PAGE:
Now you should customize your config. Look at default:
sudo nano /etc/cpufreqd.conf
and decide what is the best for you. In my case I created several profiles and rules, one of them was handling overheating, here it comes the profile and the rule:

#cpu too hot
name=CPU hot
This can do the job quite  good. The reduction of clock can lower very fast the temperature of the CPU, bringing it back to full speed as soon as it can.

This is good, but not best. Googling around I found phc project, which works on cpu management. In their stuff that there is a cpu driver and coupled application that can handle CPU more in detail: you can change the core voltage of every frequency step. This can lead to two main consequences: you'll use less energy to run the core (less battery consumption) but you'll generate less heat too. ;]
This time we have to set a USE flag to let user run the main application and change values of cpu voltage.
sudo nano /etc/portage/package.use
add the following line
sys-power/phctool sudo
then let's emerge it with its driver:
emerge -av phctool phc-intel (or phc-k8)
Once you've set correctly permissions (see portage output), let's move to the new driver:
sudo modprobe -r acpi-cpufreq (or your arch old driver)
sudo modprobe phc-intel (or phc-k8)
to launch the application start it from command line:
and customize your voltages. Be careful not to exaggerate, make small steps and small modifies sequentially, testing results each time. Remember to set the option "restore VIDs on load" so it will get your last config and load it automatically.

Last tool is very dangerous, so if you don't know what you're doing just stop here. Following these steps you might broke your system, I don't feel liable for any trouble. Testing thermal behavior is  simple-stupid with cpuburn.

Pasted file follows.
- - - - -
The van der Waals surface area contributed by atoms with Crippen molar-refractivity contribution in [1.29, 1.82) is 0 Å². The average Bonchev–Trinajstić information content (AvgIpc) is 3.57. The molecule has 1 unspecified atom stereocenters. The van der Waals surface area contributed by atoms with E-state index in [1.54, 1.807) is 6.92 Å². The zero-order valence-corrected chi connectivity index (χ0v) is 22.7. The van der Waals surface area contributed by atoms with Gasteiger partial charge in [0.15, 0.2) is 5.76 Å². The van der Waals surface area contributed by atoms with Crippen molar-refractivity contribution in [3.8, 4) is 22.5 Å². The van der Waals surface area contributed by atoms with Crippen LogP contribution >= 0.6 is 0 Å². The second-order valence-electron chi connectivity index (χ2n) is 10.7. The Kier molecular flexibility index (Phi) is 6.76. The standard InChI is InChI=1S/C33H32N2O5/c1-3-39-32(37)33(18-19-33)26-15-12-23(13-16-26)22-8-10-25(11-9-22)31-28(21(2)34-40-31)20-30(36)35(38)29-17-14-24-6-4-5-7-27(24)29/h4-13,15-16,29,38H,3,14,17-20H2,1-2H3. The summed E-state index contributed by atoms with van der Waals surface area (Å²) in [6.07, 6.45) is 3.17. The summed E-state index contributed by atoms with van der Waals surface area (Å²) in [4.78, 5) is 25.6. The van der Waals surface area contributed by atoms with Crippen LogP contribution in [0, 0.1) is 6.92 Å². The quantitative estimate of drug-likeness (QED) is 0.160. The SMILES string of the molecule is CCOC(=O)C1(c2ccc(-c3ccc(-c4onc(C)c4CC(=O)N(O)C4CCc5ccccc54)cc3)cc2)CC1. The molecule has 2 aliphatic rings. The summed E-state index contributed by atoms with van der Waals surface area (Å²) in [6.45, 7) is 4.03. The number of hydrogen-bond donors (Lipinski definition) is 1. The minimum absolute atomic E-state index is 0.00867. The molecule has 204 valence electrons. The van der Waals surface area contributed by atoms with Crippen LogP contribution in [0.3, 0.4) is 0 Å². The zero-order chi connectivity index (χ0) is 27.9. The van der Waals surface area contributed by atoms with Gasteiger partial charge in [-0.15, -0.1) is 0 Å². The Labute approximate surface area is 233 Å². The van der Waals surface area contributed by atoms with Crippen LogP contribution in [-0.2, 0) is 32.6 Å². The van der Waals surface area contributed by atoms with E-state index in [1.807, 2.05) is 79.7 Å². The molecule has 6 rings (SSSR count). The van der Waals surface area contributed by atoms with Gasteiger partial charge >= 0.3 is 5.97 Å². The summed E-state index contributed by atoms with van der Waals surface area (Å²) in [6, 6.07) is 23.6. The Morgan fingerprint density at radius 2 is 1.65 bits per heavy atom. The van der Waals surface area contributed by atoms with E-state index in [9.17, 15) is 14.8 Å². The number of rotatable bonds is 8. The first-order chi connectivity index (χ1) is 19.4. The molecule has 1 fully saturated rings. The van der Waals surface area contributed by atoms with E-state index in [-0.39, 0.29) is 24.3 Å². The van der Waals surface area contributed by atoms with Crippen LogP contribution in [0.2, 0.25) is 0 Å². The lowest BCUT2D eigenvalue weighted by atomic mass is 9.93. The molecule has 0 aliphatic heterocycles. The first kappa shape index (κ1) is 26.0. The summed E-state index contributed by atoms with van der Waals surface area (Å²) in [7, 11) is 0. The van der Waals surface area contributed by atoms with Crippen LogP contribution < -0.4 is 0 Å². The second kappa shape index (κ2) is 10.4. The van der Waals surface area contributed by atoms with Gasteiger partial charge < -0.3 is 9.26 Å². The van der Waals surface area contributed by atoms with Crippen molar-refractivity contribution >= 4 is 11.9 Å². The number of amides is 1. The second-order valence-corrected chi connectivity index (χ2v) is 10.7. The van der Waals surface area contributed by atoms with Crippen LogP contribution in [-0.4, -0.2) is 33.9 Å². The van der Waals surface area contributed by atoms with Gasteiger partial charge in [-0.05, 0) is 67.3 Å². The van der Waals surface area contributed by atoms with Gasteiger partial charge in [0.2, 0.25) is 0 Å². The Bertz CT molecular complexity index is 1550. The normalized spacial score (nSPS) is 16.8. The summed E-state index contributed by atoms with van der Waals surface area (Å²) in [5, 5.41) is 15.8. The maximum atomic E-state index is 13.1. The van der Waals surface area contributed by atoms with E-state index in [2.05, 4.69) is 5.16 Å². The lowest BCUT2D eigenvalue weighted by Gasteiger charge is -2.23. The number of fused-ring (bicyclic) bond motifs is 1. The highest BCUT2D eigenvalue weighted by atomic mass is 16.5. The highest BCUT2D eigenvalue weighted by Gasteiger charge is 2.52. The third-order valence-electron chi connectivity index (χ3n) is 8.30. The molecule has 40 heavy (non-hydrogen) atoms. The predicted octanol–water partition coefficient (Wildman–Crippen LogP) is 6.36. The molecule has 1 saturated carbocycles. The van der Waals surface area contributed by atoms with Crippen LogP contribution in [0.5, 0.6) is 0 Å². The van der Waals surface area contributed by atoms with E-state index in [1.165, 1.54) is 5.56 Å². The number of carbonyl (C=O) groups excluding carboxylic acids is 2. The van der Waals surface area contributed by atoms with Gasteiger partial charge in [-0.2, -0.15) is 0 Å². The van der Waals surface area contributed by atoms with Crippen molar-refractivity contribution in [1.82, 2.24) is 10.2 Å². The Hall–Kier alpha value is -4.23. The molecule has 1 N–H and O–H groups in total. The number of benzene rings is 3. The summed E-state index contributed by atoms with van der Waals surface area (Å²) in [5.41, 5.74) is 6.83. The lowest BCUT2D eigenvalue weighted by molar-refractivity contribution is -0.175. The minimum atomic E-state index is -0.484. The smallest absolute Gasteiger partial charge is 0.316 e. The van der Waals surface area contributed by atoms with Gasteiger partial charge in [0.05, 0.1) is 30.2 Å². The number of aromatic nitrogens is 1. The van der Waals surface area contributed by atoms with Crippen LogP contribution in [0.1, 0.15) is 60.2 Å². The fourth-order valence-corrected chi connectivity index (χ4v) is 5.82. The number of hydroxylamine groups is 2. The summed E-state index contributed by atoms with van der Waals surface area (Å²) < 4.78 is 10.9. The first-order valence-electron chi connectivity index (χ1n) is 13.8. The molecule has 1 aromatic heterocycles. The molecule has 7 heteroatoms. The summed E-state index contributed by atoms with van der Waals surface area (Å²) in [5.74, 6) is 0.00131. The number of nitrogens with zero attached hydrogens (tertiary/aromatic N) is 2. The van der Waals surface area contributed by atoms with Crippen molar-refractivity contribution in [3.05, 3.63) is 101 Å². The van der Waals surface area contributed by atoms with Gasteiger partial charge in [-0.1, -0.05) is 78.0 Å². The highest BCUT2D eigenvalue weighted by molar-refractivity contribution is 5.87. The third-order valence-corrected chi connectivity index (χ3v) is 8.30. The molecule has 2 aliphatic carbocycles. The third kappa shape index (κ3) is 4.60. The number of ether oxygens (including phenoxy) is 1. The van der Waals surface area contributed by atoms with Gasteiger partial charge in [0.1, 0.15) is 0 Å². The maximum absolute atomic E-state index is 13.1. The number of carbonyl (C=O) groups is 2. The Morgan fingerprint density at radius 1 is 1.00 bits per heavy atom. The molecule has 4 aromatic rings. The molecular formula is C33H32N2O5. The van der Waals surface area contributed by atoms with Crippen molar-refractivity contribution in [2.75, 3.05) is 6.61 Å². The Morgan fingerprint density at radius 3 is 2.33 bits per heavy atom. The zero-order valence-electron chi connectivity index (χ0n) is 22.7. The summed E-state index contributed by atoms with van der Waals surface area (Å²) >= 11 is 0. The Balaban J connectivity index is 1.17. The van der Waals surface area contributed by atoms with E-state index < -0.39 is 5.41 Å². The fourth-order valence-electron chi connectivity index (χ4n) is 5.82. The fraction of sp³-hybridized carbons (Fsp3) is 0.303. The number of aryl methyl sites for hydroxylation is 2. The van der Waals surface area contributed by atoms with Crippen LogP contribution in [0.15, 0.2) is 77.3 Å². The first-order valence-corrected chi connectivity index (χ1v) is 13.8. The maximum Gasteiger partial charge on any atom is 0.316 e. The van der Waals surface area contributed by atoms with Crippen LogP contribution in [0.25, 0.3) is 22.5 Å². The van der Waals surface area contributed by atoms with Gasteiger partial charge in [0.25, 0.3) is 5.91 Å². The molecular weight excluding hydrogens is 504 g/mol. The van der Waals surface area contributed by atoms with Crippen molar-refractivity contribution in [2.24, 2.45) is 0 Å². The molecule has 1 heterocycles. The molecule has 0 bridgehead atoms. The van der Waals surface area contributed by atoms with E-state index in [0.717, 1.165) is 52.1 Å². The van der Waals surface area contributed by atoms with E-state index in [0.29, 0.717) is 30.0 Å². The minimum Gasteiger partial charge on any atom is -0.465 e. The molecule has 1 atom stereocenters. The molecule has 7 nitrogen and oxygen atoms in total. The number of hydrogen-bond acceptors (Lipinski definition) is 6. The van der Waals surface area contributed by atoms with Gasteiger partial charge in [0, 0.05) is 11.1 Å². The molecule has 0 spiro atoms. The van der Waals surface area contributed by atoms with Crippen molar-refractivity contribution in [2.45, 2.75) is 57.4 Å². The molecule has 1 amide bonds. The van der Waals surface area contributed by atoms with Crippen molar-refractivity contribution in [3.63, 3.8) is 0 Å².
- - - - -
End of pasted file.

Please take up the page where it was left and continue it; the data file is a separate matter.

emerge -av cpuburn
It will install some "burn**" binaries. They are created each for a specific kind of cpu. Intel users should chose burnP* family while AMD burnK*. The command generates a single-core stress, so let's workaround it (run burn** & one time for each core). Remember to be ready with killall burn** if the temperature rises too fast or too high.

The final result of downvolting by 0,15V my CPU is that it never goes over 80°C even on full load; this keeping my pcufreqd rules and advantages. It's a pity that on idle I already have the lowest voltage available (at least it seems so as I can't get it lower), so my batteries won't improve lasting ;P...



  1. Hi there! I'm having a great time using this straight forward tutorial, it's awesome, it's Gentoo too! actually I've been performing intense calculation on my i7-3630qm laptop the temp and the temperature reaches the sky almost 96-97 c°, 3 points to hit the die temperature wall, cpufreqd gave me more control on this keeping the max temp below 71 c°- great thanks to the blogger. If you wanna monitor real time cores temperature install xsensors on Gentoo:

    sudo emerge x11-misc/xsensors

    run it in terminal:
    $ xsensors

  2. Thanks, since you run a IvyBridge cpu have a look also at the customization of the frequency steps...